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I recommend double-checking with your airline on how to receive assistance for passengers with disabilities, to which you are entitled, if you want to use those services. I requested assistance navigating for my connecting flight. In America, we asked for a gate pass so my mom could wait with me until departure. Upon arrival in Florence, I arranged for someone to meet me and accompany me to my homestay. It happened to be the program director! She even talked to my host parents and found the best walking route to the school.
Oh, Italy, how I miss you. Mi manchi. (I miss you in Italian). My experience in Italy was even better than I imagined. Having autism impacts me differently, maybe even less, while abroad. My ASD challenges present in different ways. Abroad, I was clearly a foreigner, and foreigners get some social leeway. For instance, not catching on to sarcasm or idiosyncratic language is expected. Cultural differences and social faux pas are the norm; there are less weird stares about why this girl “isn’t getting it.” My ASD quirks and cultural differences or language barriers all became interchangeable, less noticeable. As a result, I often feel more accepted by international people.
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I also joined a program for European students studying abroad where I met students from all around the world. The group, Erasmus, planned day trips, wine tastings and walking tours of the city. It was another structured way to expand my circle and the places I could go. This group became my community. I wanted to find a community abroad, and I learned that creating a community in a new place it takes effort and is often intimidating, but if even one attempt works, you’ll be happier, more comfortable, and feel at home in a new world.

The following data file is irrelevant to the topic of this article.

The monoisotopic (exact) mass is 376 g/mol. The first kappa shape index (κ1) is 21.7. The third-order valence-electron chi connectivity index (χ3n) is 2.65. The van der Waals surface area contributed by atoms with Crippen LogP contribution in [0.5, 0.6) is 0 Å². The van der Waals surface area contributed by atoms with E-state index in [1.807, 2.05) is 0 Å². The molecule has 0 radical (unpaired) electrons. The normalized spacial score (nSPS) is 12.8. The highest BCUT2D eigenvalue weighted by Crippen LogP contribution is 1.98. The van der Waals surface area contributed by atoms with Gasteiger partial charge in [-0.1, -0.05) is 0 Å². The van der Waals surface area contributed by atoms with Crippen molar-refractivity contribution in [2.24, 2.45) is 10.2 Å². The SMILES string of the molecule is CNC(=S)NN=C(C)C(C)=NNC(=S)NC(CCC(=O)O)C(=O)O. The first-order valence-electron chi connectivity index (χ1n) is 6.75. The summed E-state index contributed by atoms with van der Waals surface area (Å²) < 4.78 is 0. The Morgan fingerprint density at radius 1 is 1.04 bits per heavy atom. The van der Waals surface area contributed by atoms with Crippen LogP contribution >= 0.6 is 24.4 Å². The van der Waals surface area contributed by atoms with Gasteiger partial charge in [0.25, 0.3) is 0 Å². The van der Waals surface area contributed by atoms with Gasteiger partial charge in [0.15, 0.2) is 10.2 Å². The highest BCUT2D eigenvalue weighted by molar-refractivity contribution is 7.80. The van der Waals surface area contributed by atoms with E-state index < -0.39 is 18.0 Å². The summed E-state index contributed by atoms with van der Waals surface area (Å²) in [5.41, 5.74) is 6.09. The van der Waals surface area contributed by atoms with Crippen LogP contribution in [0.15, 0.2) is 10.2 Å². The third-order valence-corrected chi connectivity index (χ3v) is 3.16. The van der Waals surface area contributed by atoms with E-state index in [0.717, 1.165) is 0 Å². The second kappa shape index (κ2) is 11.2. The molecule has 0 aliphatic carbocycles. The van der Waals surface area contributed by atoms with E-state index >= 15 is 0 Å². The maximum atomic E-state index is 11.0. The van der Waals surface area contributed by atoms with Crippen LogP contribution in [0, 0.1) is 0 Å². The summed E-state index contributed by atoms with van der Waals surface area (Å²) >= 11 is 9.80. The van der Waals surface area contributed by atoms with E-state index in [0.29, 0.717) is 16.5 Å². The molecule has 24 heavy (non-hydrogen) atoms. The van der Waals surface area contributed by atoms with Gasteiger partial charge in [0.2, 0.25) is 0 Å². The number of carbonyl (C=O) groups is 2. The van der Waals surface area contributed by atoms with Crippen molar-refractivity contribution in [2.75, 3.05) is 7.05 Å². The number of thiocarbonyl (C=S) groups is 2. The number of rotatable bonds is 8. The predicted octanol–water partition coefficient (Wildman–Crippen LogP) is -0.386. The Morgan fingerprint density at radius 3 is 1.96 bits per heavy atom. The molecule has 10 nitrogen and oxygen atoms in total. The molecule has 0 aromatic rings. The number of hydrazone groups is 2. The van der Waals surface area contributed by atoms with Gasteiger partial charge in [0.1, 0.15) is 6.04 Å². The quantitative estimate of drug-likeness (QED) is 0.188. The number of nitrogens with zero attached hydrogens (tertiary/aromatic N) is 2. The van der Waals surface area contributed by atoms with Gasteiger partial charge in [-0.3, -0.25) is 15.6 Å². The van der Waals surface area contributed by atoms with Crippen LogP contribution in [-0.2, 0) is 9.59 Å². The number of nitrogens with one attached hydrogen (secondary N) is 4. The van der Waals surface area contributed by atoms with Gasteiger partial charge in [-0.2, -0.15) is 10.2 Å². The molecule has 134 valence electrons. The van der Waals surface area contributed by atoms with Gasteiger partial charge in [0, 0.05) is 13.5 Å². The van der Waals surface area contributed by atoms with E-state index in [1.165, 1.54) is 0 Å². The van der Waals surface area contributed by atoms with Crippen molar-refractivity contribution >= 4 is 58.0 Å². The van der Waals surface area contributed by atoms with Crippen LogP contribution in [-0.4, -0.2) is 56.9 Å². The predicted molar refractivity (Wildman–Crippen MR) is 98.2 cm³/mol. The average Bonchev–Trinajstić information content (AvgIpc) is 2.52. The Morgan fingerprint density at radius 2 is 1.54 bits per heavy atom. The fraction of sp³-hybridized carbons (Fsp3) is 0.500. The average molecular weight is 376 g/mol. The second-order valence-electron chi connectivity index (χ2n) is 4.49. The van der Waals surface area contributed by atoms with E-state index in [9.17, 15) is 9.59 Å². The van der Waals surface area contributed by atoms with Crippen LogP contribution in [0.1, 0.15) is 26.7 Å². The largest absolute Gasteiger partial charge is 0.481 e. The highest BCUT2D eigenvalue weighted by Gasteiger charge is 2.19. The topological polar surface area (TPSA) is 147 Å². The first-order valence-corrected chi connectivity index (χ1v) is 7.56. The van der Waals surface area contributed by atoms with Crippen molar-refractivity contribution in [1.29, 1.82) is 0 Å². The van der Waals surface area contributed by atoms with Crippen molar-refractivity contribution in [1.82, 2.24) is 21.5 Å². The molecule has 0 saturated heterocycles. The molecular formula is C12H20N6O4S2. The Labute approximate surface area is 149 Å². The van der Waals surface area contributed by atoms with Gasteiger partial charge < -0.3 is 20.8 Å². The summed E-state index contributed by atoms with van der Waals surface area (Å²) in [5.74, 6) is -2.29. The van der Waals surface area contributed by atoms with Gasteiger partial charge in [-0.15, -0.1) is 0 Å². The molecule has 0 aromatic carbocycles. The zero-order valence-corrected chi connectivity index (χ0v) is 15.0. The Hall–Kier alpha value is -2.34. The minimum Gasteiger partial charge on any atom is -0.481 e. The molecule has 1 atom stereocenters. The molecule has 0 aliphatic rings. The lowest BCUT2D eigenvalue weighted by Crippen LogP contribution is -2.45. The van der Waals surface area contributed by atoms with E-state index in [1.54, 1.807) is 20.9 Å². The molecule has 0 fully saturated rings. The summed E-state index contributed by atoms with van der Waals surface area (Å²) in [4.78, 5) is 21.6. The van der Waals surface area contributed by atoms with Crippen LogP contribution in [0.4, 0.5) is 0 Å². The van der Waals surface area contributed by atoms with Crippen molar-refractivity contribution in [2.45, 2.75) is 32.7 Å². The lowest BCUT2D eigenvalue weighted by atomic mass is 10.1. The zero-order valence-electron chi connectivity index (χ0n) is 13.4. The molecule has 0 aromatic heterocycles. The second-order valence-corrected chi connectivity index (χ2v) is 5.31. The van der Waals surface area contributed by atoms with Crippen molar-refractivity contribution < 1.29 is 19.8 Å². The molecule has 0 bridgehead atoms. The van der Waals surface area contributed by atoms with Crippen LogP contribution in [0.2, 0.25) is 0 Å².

Would I do it again? In a heartbeat, except minus the homework! Are there some things that I would do differently? Absolutely. I would bring fewer clothes. (Insert mental image of me carrying two large suitcases up three flights of stairs in a small Italian hallway.) I would also make an effort to connect with one person in your program before arriving. There’s probably a list of students you can contact ahead of time. Knowing even one person can alleviate some of the stress of feeling alone and far away.
I would caution you, however, not to just hang out with your “American posse” and speak only English, or you’ll be labeled as “the Americans uninterested in our culture.” Larger cities in Western Europe are not like camping out in the middle of nowhere. There’s a Sephora or Starbucks within walking distance. With that in mind, be open to the local culture and people. Try to speak their language and learn their routines. Maybe you’ll like them better than yours! A smile from the waitress at your favorite cafe who knows your lunch order is the ultimate compliment!
I hope this article helps you feel more ready to consider a study abroad opportunity. I know it changed me and possibly my future.
Read more stories like this on The Mighty:
10 Things to Know About My Autism
Why Small Accomplishments Are a Big Deal to Me as an Autistic Adult